If you think Montreal is a good-time city today, you should’ve seen her back in the day, home to some of the hottest jazz clubs on the planet and a wide-open scene fuelled by Prohibition. Booze was still legal in Quebec, so the thirsty came to Montreal from all over North America: gamblers, racketeers and the world’s most famous entertainers – including the likes of Louis Armstrong and Frank Sinatra.
Montreal’s most famous musical export was jazz icon Oscar Peterson. “Nightclubs were the kind of world that my folks expected and they weren’t fussy about me being in that world,” says Montreal jazz legend and Peterson protégé Oliver Jones, who made his first Montreal nightclub appearance at the age of nine in 1943. Jones played several stints at Montreal’s premier jazz club of the 1930s and 40s, the Café St-Michel. “It was across the street from Rockhead’s Paradise, which was the first black-owned club in all of Canada”.
Everybody from Dizzy Gillespie to Duke Ellington made their way to Montreal. Even the family of child performer Sammy Davis Jr. lived in Montreal six months of the year. Today, jazz still runs through Montreal’s veins, and the city is home to such jazz stars as Oliver Jones, Ranee Lee, Susie Arioli and Dave Turner, not to mention the city’s famed Festival International de Jazz de Montreal.
Montreal still boasts a number of classic jazz venues, such as the downtown House of Jazz where Tony Bennett sang a couple songs impromptu one night, and Nina Simone stomped out another night when she couldn’t get a seat near the stage. Today, the venue books local jazz and blues acts seven nights a week.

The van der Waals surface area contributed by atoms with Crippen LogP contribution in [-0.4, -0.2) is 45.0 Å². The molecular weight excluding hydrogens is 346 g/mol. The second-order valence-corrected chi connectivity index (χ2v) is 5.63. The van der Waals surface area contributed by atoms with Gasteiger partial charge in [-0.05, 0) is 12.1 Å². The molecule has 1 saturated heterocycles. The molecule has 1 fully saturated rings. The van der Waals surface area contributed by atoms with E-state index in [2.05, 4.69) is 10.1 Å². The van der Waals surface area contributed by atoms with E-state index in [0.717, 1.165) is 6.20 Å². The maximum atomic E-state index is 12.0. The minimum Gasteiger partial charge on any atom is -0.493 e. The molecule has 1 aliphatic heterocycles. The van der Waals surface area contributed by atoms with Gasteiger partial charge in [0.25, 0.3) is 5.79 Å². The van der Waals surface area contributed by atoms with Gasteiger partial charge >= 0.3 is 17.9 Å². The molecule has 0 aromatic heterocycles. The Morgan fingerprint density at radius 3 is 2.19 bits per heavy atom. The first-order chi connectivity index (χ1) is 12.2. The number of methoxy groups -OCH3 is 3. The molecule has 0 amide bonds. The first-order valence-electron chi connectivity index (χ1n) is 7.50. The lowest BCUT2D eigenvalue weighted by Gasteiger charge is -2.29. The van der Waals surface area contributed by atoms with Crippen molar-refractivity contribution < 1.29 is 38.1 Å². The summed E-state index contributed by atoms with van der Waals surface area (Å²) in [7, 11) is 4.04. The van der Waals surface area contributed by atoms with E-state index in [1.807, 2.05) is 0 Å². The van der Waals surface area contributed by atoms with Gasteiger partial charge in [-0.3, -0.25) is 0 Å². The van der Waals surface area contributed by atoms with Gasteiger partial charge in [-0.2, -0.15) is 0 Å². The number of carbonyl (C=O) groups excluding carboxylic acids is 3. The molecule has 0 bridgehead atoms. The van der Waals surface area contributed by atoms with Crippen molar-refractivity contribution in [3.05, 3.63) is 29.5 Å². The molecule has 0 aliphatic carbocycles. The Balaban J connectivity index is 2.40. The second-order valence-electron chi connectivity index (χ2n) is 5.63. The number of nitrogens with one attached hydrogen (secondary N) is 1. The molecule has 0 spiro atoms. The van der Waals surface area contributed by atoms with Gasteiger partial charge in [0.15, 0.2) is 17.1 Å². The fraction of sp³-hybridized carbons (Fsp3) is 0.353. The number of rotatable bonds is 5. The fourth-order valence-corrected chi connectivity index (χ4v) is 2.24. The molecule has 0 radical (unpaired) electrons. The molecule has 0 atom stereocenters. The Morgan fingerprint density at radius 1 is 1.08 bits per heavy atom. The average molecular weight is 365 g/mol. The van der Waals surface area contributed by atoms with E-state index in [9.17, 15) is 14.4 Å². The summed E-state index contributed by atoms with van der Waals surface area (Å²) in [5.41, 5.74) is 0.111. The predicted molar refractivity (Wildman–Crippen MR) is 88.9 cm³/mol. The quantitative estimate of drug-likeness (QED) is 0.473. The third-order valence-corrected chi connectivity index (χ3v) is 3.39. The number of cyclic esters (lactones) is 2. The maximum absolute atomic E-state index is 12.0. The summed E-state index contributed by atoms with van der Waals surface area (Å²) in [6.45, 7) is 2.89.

The Dieze Onze in the hip Plateau district is worth the trip, as is the Résonance Cafe in Montreal’s Mile End district, which attracts young jazz fans who flock here in search of new up-and-coming talent.
Popular with tourists and close to the major hotels, downtown’s Upstairs Jazz Club has been ranked by Downbeat Magazine as one of the Top 100 jazz clubs in the world. “I think the local Montreal jazz scene is healthier than I’ve seen it in two decades,” says Upstairs owner Joel Giberovitch. “We have the jazz fest, the Off Jazz Festival, many clubs in Montreal and the music schools,” Giberovitch says. “Jazz is vibrant in this city and people still come here to listen to this music.”
Feature image: Montreal offers a number of venues to catch classic jazz performances © Flawka
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Written by Richard Burnett
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About the author: RichardBurnettRichard Burnett
Montreal journalist Richard Burnett self-syndicated his column Three Dollar Bill in over half of Canada’s alt-weeklies for 15 years (Canada’s first-ever and still-only syndicated gay column in the mainstream and alternative press); was Editor-at-Large of HOUR until the Montreal alt-weekly folded in 2012; is a columnist and writer for The Charlebois Post, Fugues and Xtra magazines, and writes the POP TART blog for The Montreal Gazette.